Gay teens more likely to engage in risky behaviors: study
ATLANTA (Reuters) - Gay, lesbian and bisexual high school students are more likely than heterosexual students to engage in such risky behavior as smoking, drinking alcohol and carrying guns, a Centers for Disease Control and Prevention found.
"This report should be a wake-up call for families, schools and communities that we need to do a much better job of supporting these young people," said Howell Wechsler, director of the CDC's Division of Adolescent and School Heath.
"We are very concerned that these students face such dramatic disparities for so many different health risks."
The study, which surveyed 156,000 high school students and was released on Monday, is the largest of its kind by the federal government.
Researchers analyzed data from student surveys conducted from 2001-2009 in Connecticut, Delaware, Maine, Massachusetts, Rhode Island, Vermont and Wisconsin, and also in the Boston, Chicago, Milwaukee, New York City, San Diego and San Francisco school districts.
When asked if they had driven a car while drinking alcohol within the last 30 days, 15.4 percent of gay and lesbian students responded "yes," compared to 7.8 percent of heterosexual students.
The gap was even greater on whether students had carried a gun at least one day during the previous month. About 12 percent of gay and lesbian students said they had carried a gun, almost four times more than heterosexual students.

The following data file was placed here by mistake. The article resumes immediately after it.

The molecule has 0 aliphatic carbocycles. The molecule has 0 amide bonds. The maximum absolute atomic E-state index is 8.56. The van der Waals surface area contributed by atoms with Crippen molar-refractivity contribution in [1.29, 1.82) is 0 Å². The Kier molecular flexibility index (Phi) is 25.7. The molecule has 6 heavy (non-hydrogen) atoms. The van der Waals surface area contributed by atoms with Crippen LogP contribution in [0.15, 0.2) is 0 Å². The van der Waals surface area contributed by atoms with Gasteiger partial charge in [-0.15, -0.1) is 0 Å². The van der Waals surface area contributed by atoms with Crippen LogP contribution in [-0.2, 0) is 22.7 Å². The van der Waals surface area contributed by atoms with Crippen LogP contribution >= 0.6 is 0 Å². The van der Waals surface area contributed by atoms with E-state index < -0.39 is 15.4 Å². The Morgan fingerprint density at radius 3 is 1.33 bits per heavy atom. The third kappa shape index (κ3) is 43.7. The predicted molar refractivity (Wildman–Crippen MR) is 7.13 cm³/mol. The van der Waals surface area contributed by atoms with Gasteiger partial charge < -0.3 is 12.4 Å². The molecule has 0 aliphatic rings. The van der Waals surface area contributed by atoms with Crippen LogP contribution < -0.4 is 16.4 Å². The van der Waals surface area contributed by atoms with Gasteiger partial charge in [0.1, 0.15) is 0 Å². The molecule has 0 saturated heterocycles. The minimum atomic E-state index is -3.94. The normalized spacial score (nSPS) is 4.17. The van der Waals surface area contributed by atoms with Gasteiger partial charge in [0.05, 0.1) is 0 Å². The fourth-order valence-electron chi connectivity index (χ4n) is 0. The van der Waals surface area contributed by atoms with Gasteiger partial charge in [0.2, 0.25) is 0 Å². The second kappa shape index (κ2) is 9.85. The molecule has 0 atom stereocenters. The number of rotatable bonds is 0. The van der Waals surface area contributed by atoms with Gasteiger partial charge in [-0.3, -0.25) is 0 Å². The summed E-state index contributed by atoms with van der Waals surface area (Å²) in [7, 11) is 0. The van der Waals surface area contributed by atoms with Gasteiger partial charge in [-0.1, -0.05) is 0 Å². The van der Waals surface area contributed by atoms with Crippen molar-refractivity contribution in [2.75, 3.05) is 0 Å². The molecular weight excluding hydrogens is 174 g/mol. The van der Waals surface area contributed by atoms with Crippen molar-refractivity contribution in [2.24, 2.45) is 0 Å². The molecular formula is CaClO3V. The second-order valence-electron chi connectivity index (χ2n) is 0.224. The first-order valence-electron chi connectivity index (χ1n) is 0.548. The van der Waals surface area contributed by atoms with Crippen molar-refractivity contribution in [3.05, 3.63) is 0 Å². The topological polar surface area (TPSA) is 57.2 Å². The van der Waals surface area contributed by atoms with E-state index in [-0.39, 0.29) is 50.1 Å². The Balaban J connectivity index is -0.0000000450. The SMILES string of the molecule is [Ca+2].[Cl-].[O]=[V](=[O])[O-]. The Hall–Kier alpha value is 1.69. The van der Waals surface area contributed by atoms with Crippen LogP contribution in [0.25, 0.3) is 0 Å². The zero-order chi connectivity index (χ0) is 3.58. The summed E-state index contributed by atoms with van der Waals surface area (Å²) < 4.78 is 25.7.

There also was a large disparity with cigarette smoking, with 27.8 percent of gay and lesbian students reporting they had smoked more than 10 cigarettes in a day during the previous month compared to 9.1 percent of heterosexual students.
Gay and lesbian students were much more likely to have seriously contemplated suicide, the study found. Nearly 30 percent of those students said they had considered suicide compared to 11.7 percent of heterosexual students.
The study results quantify what advocates say they have long known anecdotally.
Gay, lesbian and bisexual youths are often driven to risky behavior because they are rejected by their families and other support groups, said Laura McGinnis, spokeswoman for the Trevor Project, a national organization that provides crisis counseling and suicide prevention programs for youths.
"We've known this for years but the research hasn't been there to back it up," she said.
She said the new data should help increase the awareness of policymakers and lead to more training for school staff members.
Wechsler said efforts to promote adolescent health and safety should take into account the "additional stressors these youth experience because of their sexual orientation, such as stigma, discrimination, and victimization."
(Editing by Colleen Jenkins and Jerry Norton)